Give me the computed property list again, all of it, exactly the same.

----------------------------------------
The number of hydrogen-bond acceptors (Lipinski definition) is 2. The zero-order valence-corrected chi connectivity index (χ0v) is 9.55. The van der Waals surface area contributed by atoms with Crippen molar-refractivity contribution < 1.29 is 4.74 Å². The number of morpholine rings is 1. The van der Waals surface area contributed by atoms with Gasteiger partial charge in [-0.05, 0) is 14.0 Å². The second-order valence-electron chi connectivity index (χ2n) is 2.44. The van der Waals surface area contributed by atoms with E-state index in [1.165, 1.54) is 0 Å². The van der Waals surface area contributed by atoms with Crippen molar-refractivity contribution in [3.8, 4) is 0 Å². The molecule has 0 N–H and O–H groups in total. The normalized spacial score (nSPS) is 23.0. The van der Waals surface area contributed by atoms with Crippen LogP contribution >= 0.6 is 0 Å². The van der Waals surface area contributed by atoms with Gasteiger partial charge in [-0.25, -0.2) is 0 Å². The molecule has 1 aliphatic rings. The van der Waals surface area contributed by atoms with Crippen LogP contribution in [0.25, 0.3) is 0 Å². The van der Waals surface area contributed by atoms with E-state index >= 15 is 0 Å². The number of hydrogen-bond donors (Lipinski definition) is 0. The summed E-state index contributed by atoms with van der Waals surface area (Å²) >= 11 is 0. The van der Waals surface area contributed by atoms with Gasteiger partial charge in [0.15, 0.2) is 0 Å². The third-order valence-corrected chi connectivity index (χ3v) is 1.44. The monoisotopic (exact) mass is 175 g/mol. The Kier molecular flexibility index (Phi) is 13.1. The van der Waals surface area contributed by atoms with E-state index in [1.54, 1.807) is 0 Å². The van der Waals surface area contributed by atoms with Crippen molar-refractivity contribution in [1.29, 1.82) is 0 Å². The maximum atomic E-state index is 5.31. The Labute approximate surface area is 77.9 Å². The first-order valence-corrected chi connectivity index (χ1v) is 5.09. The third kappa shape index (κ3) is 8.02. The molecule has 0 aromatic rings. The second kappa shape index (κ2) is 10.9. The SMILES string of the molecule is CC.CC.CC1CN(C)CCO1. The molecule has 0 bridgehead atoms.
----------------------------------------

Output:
The number of hydrogen-bond acceptors (Lipinski definition) is 2. The zero-order valence-corrected chi connectivity index (χ0v) is 9.55. The van der Waals surface area contributed by atoms with Crippen molar-refractivity contribution < 1.29 is 4.74 Å². The number of morpholine rings is 1. The van der Waals surface area contributed by atoms with Gasteiger partial charge in [-0.05, 0) is 14.0 Å². The second-order valence-electron chi connectivity index (χ2n) is 2.44. The van der Waals surface area contributed by atoms with E-state index in [1.165, 1.54) is 0 Å². The van der Waals surface area contributed by atoms with Crippen molar-refractivity contribution in [3.8, 4) is 0 Å². The molecule has 0 N–H and O–H groups in total. The normalized spacial score (nSPS) is 23.0. The van der Waals surface area contributed by atoms with Crippen LogP contribution >= 0.6 is 0 Å². The van der Waals surface area contributed by atoms with Gasteiger partial charge in [-0.25, -0.2) is 0 Å². The molecule has 1 aliphatic rings. The van der Waals surface area contributed by atoms with Crippen LogP contribution in [0.25, 0.3) is 0 Å². The van der Waals surface area contributed by atoms with E-state index >= 15 is 0 Å². The number of hydrogen-bond donors (Lipinski definition) is 0. The summed E-state index contributed by atoms with van der Waals surface area (Å²) >= 11 is 0. The van der Waals surface area contributed by atoms with Gasteiger partial charge in [0.15, 0.2) is 0 Å². The third-order valence-corrected chi connectivity index (χ3v) is 1.44. The monoisotopic (exact) mass is 175 g/mol. The Kier molecular flexibility index (Phi) is 13.1. The van der Waals surface area contributed by atoms with E-state index in [1.54, 1.807) is 0 Å². The van der Waals surface area contributed by atoms with Crippen molar-refractivity contribution in [1.29, 1.82) is 0 Å². The maximum atomic E-state index is 5.31. The Labute approximate surface area is 77.9 Å². The first-order valence-corrected chi connectivity index (χ1v) is 5.09. The third kappa shape index (κ3) is 8.02. The molecule has 0 aromatic rings. The second kappa shape index (κ2) is 10.9. The SMILES string of the molecule is CC.CC.CC1CN(C)CCO1. The molecule has 0 bridgehead atoms.